Premenstrual Dysphoric Disorder

Wednesday, April 15, 2015

Premenstrual dysphoric disorder, or PMDD, is a severe form of premenstrual syndrome. The symptoms of PMDD are similar to those of PMS but are severe enough to interfere with work, social activities and relationships. Dr. Edward Hill discusses this disorder in todays 60 Second Housecall.

Dr. Hill:

Premenstrual dysphoric disorder, or PMDD, is a condition in which a woman has severe depression symptoms, irritability and tension before menstruation. The symptoms of PMDD are more severe than those seen with premenstrual syndrome, or PMS.

Almost 75 percent of women of childbearing age have some form of premenstrual symptoms. Two to 10 percent have PMDD. These symptoms begin 10 to 14 days before your period and improve when your period starts.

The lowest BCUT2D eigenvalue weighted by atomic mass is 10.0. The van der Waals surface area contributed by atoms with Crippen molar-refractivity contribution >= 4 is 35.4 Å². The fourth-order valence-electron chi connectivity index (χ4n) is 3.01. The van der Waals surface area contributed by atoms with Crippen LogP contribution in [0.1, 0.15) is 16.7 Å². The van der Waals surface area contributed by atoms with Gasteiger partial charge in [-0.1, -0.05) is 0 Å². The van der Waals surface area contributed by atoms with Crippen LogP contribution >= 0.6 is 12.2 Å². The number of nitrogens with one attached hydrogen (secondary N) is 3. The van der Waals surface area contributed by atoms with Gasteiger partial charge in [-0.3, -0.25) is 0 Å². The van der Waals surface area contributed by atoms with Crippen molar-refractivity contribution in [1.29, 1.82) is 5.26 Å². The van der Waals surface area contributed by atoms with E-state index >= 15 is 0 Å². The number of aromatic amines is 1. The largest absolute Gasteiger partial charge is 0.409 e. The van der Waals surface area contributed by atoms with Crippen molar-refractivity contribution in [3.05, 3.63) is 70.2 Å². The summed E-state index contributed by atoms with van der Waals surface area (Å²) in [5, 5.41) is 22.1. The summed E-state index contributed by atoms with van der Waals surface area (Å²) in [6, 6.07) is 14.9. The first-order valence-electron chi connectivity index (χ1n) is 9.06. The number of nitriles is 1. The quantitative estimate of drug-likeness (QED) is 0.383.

The symptoms of PMDD include:

Trouble sleeping

Sadness and crying

Feeling nervous, anxious and irritable

Being quick to anger

Strong cravings for certain foods

Problems paying attention and concentrating

Fatigue, and

Physical symptoms such as breast tenderness, headaches, joint or muscle pain, and bloating

Keep a log of these symptoms. Every day rate each on a one to 10 scale. If there is a clear cyclic nature to your symptoms, you may have PMDD. Treatment may considerably improve life for you as well as those around you. Take this symptom log to your physician for counseling and treatment.

For North Mississippi Medical Center, Im Dr. Edward Hill.